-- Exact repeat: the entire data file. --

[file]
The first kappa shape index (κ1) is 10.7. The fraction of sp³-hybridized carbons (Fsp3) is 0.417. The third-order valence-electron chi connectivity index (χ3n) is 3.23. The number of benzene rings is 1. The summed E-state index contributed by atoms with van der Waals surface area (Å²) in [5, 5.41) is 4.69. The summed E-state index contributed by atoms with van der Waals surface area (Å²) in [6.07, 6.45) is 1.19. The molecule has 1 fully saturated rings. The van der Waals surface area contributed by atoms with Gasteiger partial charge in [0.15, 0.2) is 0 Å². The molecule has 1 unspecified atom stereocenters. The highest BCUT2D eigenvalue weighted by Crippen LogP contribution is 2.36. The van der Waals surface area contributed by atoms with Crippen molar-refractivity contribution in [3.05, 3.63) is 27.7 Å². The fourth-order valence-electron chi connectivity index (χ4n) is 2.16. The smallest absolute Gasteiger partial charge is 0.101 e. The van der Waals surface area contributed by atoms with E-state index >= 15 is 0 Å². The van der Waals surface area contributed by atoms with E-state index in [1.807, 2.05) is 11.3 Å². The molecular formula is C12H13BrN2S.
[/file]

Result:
The first kappa shape index (κ1) is 10.7. The fraction of sp³-hybridized carbons (Fsp3) is 0.417. The third-order valence-electron chi connectivity index (χ3n) is 3.23. The number of benzene rings is 1. The summed E-state index contributed by atoms with van der Waals surface area (Å²) in [5, 5.41) is 4.69. The summed E-state index contributed by atoms with van der Waals surface area (Å²) in [6.07, 6.45) is 1.19. The molecule has 1 fully saturated rings. The van der Waals surface area contributed by atoms with Gasteiger partial charge in [0.15, 0.2) is 0 Å². The molecule has 1 unspecified atom stereocenters. The highest BCUT2D eigenvalue weighted by Crippen LogP contribution is 2.36. The van der Waals surface area contributed by atoms with Crippen molar-refractivity contribution in [3.05, 3.63) is 27.7 Å². The fourth-order valence-electron chi connectivity index (χ4n) is 2.16. The smallest absolute Gasteiger partial charge is 0.101 e. The van der Waals surface area contributed by atoms with E-state index >= 15 is 0 Å². The van der Waals surface area contributed by atoms with E-state index in [1.807, 2.05) is 11.3 Å². The molecular formula is C12H13BrN2S.